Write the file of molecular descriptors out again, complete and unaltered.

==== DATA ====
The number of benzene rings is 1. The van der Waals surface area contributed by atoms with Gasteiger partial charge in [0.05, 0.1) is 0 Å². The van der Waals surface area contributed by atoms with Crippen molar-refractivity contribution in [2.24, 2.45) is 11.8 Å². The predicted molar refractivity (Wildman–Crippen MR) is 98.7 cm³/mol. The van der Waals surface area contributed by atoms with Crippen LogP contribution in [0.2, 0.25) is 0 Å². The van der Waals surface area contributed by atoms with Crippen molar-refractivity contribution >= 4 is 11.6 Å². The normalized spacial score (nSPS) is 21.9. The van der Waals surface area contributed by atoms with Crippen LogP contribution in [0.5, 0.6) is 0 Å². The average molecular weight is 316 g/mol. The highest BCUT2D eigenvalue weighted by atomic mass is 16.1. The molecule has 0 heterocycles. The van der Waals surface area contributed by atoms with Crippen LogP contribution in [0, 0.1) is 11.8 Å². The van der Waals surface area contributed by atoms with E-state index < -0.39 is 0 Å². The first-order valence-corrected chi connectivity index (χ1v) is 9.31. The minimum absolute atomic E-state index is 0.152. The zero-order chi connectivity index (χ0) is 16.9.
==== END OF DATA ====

The number of benzene rings is 1. The van der Waals surface area contributed by atoms with Gasteiger partial charge in [0.05, 0.1) is 0 Å². The van der Waals surface area contributed by atoms with Crippen molar-refractivity contribution in [2.24, 2.45) is 11.8 Å². The predicted molar refractivity (Wildman–Crippen MR) is 98.7 cm³/mol. The van der Waals surface area contributed by atoms with Crippen LogP contribution in [0.2, 0.25) is 0 Å². The van der Waals surface area contributed by atoms with Crippen molar-refractivity contribution >= 4 is 11.6 Å². The normalized spacial score (nSPS) is 21.9. The van der Waals surface area contributed by atoms with Crippen LogP contribution in [0.5, 0.6) is 0 Å². The average molecular weight is 316 g/mol. The highest BCUT2D eigenvalue weighted by atomic mass is 16.1. The molecule has 0 heterocycles. The van der Waals surface area contributed by atoms with Crippen LogP contribution in [0, 0.1) is 11.8 Å². The van der Waals surface area contributed by atoms with E-state index < -0.39 is 0 Å². The first-order valence-corrected chi connectivity index (χ1v) is 9.31. The minimum absolute atomic E-state index is 0.152. The zero-order chi connectivity index (χ0) is 16.9.